The Circuitous History of India’s Handmade Carpets
By CATHRYN JAKOBSON RAMIN
This sidebar is a supplement to India’s Rug Saint
The city of Jaipur—which sits near the center of India’s northern half, in the middle of the country’s chest, so to speak—is known for its pink and white buildings. In 1876, when the Prince of Wales was scheduled to visit, Maharaja Ram Singh ordered the buildings to be painted in these shades, which were symbolic of hospitality. In the evening, you can’t miss the brilliantly lit Albert Hall, the national museum of Rajasthan. Built in a striking lndo-Saracenic style, it’s a hybrid form combining Indian and European elements, resulting in a grand, multi-layered building with domes, parapets, and balustrades.
Completed a year after the Prince of Wales’ visit, Albert Hall contains some of the most important examples of Mughal “garden” carpets, emblazoned with flowers, birds, and plant life. Most sources say that in the 16th century, the Mughal Emperor Akbar, originally from Persia, missed his luxuries so sorely that he brought talented carpet weavers from his home territory and set them to work in his palace at Agra, making tapestries that depicted Persian court life.
Over the decade that followed, these weavers taught prisoners who were in jails in Agra, Jaipur, Amritsar, Gwalior, Bikaner, and Lahore to weave vast carpets of the finest velvets, silks, and pashmina (the hair that grows only under a mountain goat’s chin in Kashmir). The yarns were dyed with natural vegetable colors, including the deep red from the madder plant, which provided a range of pinks and reds. Blue came from the leaves of the indigo plant, while greens and browns were extracted from grass and leaves. Yellow came from the saffron crocus, or from turmeric. These carpets, destined for the floors of royal palaces, took 10 to 15 years to complete.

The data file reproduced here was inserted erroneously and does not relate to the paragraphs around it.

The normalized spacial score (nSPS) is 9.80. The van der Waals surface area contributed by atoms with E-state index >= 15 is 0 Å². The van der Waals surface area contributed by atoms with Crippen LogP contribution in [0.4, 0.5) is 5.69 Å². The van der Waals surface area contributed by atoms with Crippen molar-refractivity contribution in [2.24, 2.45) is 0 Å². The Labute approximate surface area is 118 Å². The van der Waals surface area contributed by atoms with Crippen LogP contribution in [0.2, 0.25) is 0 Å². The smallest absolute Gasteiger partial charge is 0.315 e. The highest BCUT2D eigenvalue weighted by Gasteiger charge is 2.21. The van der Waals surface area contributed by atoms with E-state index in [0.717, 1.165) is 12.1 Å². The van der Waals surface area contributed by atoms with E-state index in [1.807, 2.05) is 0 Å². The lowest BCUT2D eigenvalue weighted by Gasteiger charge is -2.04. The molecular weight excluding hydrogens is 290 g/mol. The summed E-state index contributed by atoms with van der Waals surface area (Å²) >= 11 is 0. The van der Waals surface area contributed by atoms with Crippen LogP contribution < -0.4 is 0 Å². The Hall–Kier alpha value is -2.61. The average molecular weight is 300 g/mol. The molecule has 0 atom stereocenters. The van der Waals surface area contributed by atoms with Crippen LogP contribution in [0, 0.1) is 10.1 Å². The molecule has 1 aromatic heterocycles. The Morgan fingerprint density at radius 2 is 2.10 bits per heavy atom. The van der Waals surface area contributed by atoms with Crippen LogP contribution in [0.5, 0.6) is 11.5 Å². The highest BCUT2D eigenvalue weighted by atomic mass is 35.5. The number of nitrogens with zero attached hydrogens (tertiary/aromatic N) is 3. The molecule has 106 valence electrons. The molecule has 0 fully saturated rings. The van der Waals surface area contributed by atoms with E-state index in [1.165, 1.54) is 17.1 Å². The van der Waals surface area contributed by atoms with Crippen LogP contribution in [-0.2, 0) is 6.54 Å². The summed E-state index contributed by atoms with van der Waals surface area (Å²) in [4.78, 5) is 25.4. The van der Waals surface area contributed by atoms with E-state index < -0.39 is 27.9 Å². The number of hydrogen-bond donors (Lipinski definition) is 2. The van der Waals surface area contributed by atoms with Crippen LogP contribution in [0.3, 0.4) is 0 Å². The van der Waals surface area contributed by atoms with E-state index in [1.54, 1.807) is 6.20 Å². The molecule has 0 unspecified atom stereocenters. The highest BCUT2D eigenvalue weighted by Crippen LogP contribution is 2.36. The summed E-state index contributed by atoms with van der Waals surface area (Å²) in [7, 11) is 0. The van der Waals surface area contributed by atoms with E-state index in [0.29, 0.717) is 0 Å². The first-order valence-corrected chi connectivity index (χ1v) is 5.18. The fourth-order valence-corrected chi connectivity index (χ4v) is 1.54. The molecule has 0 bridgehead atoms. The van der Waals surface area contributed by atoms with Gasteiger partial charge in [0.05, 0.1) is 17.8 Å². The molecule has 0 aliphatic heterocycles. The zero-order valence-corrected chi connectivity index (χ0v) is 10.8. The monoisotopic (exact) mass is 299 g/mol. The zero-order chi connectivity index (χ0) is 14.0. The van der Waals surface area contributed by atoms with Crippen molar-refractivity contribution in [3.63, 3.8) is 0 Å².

TWO THOUSAND KNOTS PER SQUARE INCH
Each prison developed its own weaving specialties and over time, as former prisoners sought work outside, the craft took root in Indian communities.
Later, in the 17th century, Shah Jahan, who built the Taj Mahal, encouraged the weaving of carpets with subtle gradations and shadings, often in patterns that had scrolling vines, flowering plants, and animals, usually woven in silk with as many as 2,000 knots per square inch.
Indian carpets from that period are considered masterpieces. In 2013, a late 17th-century Mughal carpet in a “star-lattice” pattern sold at Christie’s in London for $7.7 million.
When Prince Albert inaugurated the museum in 1863, during Crown rule, its purpose was to help preserve traditional Indian arts, crafts, and architectural forms, and to inspire artisans to improve their skills. But the opportunity to view beautiful and complex handiwork from all over the continent had the opposite effect: British manufacturers pounced on the opportunity to mass produce Western-style goods for export as quickly and inexpensively as possible. Many established art forms edged toward extinction; carpets, in particular, suffered.
By the time the British departed in 1947, Indian carpets had become known for their low quality, with much better rugs coming out of China and the Middle East. By the mid-1970s, the number of artisans making hand-knotted carpets, once in the tens of thousands, had dwindled to fewer than 3,500.